Tula’s Keep it Clear Acne Foam Cleanser penetrates your skin with 2% of salicylic acid to treat acne and prevent pimples from reappearing.
The formula includes azelaic acid that works to fade acne scars and dark spots. Tula is known for its signature probiotic extract ingredients that “promote the skin’s natural balance,” so if you think that the high percentage of SA will dry you out, think again! The face wash will leave you with glowy and bright skin that doesn’t feel tight or dry.
Concentration of SA: 2%


HANSKIN Pore Cleansing Oil


This best-selling pore cleansing oil is perfect for those with combination and oily skin who want to use a BHA to treat their acne.

This cleanser is packed with yummy jojoba, olive, and fruit oils, such as orange, lemon, and grapefruit, that work together to deep clean the pores. With the addition of salicylic acid, this cleanser acts as a light exfoliant and prevents acne from reoccurring.

Concentration of SA: this cleanser is mixed with salicylic acid and betaine (a gentle moisturizer). Although the exact percentage is not available, if you have sensitive or dry skin, you should opt for the Hanskin Cleansing Oil.


SkinCeuticals LHA Cleansing Gel


Remember when I mentioned that salicylic acid could be used for more than acne? Well, with this LHA Cleansing Gel by SkinCeuticals, you can target aging signs due to a whole slew of ingredients that work together.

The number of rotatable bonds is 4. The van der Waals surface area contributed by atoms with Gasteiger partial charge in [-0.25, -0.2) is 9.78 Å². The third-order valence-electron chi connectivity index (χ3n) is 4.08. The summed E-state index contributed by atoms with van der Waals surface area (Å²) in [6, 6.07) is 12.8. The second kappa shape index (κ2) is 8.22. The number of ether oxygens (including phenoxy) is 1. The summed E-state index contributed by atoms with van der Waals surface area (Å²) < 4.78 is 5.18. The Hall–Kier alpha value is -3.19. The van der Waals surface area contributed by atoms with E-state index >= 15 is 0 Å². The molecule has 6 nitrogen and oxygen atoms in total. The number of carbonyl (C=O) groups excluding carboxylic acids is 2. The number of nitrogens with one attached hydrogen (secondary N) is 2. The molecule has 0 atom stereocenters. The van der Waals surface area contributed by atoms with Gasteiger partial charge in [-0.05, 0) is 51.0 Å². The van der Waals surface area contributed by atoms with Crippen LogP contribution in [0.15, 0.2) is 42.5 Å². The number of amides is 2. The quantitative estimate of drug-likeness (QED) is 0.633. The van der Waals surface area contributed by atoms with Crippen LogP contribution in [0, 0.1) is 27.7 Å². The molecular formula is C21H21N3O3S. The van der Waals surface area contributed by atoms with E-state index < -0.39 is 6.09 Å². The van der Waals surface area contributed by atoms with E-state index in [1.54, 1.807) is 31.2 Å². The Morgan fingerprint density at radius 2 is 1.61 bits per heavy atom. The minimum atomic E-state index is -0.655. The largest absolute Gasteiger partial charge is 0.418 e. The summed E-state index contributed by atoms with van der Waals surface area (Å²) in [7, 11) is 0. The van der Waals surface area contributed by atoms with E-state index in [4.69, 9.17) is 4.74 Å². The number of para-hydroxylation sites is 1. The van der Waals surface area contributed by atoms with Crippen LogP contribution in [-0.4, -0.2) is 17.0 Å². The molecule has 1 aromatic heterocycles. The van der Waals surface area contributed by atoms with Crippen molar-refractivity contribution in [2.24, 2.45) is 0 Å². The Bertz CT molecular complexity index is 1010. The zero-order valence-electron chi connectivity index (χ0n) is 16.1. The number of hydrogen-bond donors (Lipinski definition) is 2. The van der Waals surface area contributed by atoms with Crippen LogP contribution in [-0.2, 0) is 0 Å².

The cleanser “combines lipo hydroxy acid, glycolic acid. and salicylic acid for anti-bacterial, anti-inflammatory, pore-refining, and acne-reducing activity,” says Chiu. If you thought the product couldn’t get any better, you’ll be pleased to know that it is soap-free, fragrance-free, and alcohol-free. Dr. Chiu recommends this cleanser for combination skin due to the fact that it treats acne without overdrying the skin. The end result is a bright and even skin tone.

Concentration of SA: the exact percentage of SA is not available, however, there is a 12% concentration of lipo-hydroxy acid, glycolic acid, salicylic acid, glycerin, and sorbitol.


CeraVe Salicylic Acid Face Wash


Another one of the OG salicylic acid face washes is none other than the CeraVe Renewing SA Cleanser. Dr. Krueger recommends this as an option for those looking for something not too costly.

This cleanser is among one of the gentlest formulas in the bunch, explains Dr. Chiu. “This gentle salicylic acid cleanser removes oil and dead skin cells while promoting a healthy skin barrier with ceramides,” she says. If you have sensitive skin, consider CeraVe. The product does not have any physical exfoliants and instead “utilizes ingredients like hyaluronic acid and niacinamide to smooth and soften skin.”

Concentration of SA: < 1%


Murad Acne Control Clarifying Cleanser


If you’re somebody who really likes to feel the effects of your skincare “working,” the Murad SA cleanser starts as a gel formula and turns into a rich lather once massaged into the skin.

This cleanser is ideal for those with oily and acne-prone skin due to the use of time-released salicylic acids. Dr. Chiu explains that a time-released salicylic acid is both a free form of the ingredient that works to clear pores on contact, as well as an encapsulated form that continues to treat the skin even after you rinse.